Experience an elevated Southern culinary mosaic at ITC Royal Bengal's Avartana
Avartana refers to the Sanskrit word Avartan that literally translates into the full cycle of Taal or beats
Have you wondered what it would feel like if rhythm, mysticism and magic were woven into an all-encompassing culinary experience? ITC Royal Bengal’s latest addition Avartana is here in Kolkata after a successful stint at ITC Grand Chola, Chennai to offer you an elevated Southern palate that weaves into it all the above mentioned words. Avartana refers to the Sanskrit word Avartan that literally translates into the full cycle of Taal or beats. Much similar to its tagline “Southern Culinary Mosaics”, the restaurant offers a modernist interpretation of authentic Indian cuisine in the form of a magical yet alternate representation of food from different states in the South.
Located right next to Ottimo, the bistro transports you to the luxurious coastline dotting the southern peninsula from the moment you step in. The décor brings together bits and pieces visually representative of each of the states down South, keeping up with its idea of a mosaic. The auspicious and multi-purpose banana leaf typically symbolic of the cultural imagery that connects the Southern mosaic can be seen as a recurrent theme within the bistro.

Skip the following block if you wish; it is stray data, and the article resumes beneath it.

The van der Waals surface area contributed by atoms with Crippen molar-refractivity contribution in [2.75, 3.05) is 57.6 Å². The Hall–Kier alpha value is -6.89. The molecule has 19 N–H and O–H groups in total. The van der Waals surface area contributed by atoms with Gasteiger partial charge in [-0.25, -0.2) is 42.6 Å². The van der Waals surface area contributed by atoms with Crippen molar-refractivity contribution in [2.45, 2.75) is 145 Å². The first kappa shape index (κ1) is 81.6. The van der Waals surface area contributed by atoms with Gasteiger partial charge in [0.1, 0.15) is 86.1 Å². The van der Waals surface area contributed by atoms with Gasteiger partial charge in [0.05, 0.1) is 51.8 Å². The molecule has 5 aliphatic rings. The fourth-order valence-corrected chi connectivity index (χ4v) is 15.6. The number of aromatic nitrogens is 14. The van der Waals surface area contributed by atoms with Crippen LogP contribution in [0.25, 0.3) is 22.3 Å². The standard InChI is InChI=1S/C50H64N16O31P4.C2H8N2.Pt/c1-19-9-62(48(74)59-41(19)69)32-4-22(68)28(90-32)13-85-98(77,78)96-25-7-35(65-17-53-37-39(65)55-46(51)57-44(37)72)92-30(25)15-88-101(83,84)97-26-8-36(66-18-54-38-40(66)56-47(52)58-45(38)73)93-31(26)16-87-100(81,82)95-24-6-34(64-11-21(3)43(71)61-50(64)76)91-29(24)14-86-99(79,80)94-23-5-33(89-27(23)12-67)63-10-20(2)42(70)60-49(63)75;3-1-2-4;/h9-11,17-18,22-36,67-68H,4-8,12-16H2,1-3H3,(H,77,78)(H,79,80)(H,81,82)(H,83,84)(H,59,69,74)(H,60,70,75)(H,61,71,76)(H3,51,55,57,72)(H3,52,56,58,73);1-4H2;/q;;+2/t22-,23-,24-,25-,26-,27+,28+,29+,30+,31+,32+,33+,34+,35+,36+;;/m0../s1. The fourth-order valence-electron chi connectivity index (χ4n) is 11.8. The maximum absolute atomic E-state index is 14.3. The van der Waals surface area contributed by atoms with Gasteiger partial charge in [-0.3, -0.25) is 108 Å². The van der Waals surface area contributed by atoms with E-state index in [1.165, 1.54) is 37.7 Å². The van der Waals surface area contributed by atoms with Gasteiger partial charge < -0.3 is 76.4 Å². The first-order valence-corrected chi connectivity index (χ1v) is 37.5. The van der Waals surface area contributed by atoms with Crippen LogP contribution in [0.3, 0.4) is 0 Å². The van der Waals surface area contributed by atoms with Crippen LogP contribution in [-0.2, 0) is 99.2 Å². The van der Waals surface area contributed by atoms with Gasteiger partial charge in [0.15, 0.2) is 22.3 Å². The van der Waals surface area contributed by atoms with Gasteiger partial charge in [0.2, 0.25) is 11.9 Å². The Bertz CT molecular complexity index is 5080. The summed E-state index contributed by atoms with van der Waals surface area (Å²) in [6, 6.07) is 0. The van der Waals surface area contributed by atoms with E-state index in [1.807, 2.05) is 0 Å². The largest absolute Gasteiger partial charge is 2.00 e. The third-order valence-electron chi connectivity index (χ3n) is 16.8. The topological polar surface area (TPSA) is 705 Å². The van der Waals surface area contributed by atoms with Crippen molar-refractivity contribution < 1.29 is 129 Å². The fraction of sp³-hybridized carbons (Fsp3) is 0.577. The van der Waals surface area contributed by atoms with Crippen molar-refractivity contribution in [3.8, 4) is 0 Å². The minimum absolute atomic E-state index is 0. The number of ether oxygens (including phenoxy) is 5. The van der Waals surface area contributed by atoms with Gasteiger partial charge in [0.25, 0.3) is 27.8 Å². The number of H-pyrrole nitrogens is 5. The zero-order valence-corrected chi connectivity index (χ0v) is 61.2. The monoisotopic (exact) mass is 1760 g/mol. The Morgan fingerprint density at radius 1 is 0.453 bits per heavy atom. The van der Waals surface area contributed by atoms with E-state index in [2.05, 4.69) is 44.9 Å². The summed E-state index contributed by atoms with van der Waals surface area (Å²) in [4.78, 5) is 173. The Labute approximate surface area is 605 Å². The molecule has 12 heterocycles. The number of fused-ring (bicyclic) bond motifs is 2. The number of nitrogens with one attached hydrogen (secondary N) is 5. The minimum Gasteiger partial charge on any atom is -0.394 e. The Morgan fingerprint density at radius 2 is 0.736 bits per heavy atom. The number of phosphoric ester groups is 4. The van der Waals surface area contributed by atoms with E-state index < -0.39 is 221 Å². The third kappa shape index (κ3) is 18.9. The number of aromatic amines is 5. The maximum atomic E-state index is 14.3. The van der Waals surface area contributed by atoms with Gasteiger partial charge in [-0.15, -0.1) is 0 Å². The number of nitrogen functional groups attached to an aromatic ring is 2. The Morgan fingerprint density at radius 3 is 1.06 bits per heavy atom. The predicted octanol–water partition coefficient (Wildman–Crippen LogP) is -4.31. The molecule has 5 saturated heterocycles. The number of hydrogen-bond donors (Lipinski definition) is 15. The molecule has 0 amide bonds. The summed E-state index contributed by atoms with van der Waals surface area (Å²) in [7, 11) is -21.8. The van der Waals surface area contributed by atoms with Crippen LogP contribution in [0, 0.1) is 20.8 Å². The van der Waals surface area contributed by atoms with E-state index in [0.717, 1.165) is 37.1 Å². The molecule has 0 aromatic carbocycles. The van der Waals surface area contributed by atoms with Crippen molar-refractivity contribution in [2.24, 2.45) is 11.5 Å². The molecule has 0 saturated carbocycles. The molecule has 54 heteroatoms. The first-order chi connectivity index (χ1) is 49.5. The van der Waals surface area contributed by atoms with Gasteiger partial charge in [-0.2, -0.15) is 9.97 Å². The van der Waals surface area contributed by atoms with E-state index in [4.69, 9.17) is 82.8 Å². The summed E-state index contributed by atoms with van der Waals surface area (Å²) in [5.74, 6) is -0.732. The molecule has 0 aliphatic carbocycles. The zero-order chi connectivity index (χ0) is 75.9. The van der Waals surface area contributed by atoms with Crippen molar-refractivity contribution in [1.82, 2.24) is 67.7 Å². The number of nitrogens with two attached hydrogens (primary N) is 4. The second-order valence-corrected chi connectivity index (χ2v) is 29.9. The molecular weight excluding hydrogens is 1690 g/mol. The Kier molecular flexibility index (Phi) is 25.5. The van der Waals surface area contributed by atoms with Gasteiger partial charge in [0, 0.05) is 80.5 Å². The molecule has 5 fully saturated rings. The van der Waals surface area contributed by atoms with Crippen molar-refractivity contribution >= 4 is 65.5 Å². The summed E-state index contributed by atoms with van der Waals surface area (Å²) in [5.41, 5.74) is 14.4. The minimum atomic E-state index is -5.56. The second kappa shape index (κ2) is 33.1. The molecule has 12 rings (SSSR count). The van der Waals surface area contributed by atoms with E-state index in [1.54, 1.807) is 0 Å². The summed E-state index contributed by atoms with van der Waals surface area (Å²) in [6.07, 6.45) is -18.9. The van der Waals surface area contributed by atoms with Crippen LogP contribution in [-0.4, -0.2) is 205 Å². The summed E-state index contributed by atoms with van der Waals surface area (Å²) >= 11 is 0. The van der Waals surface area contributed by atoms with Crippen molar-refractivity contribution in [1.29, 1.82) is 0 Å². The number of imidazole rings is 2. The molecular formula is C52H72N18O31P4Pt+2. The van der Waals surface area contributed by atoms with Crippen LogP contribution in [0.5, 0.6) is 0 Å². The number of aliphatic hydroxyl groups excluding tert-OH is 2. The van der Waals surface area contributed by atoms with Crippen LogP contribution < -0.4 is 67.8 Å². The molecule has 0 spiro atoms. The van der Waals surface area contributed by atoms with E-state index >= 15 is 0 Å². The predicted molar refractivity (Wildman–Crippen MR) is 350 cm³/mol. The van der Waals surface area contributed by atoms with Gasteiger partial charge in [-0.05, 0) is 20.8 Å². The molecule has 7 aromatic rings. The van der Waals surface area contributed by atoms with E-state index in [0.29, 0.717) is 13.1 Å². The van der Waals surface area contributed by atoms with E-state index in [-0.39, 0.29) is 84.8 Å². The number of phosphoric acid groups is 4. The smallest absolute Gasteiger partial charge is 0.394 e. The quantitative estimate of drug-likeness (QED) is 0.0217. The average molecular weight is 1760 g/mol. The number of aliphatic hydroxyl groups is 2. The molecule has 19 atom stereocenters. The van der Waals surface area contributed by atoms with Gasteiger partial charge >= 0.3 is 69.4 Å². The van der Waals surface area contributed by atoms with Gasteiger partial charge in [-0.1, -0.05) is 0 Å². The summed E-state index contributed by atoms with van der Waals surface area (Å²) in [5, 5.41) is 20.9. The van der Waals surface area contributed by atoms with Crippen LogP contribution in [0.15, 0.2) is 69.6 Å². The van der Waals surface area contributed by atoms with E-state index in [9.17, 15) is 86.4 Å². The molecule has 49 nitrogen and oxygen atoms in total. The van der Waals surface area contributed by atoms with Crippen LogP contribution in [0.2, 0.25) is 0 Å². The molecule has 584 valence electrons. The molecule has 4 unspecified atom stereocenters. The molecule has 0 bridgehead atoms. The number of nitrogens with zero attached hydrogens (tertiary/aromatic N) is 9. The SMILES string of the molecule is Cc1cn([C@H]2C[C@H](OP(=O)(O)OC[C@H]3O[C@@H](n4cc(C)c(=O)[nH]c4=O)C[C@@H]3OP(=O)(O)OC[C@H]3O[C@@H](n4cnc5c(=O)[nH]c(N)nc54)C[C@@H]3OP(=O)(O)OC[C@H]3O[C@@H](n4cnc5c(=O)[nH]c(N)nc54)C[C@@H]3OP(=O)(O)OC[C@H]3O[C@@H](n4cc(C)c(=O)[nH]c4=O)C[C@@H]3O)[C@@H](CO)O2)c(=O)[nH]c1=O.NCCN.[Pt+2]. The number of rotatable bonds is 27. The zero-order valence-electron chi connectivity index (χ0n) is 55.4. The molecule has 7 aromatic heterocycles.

To begin with, the otherwise minimalistic logo of Avartana in itself features a plush green banana leaf carefully guarding the third letter of its name. A lush carpet in hues of grey replicating ripples on sea waters, adorns a statement centrepiece on top of it right in ahead of the entrance. Intricate figurines with numerous musical instruments sit atop a levelled platform similar to a cluster of lotus flowers. A look around will reveal whitewashed walls carved with the impressions of a banana leaf, studded with linear, ambient wall art signifying banana stems. Apart from being ambient lit in sober amber hues, the interior also features a few signature and humongous light shades that replicate coconut shells.
The dining experience extends to the crockery used as well, as each of them are well thought out in rustic earthenware carved out of granite stone slabs inspired from the ancient stone carvings of Mahabalipuram. The delicate plates are crafted and sourced from Pondicherry, and complemented with bamboo holders in earthen shades and ornate steel cutlery and contemporary glassware.
Moving on to gastronomic delights, the food palate boasts of local spices, delicate broths, infused oils, fresh coconut and aromatic curry leaves stirring magic to offer a suitable taste note for people coming from any part of the world. The gustatory adventure is a sweet medley of convention breaking recipes with hints of tradition woven into multiple aspects of the dishes. An alluring selection of mocktails and cocktails infused with Indian spices and inspired from age-old recipes passed down through generations can be agreeably paired with the carefully handcrafted menu.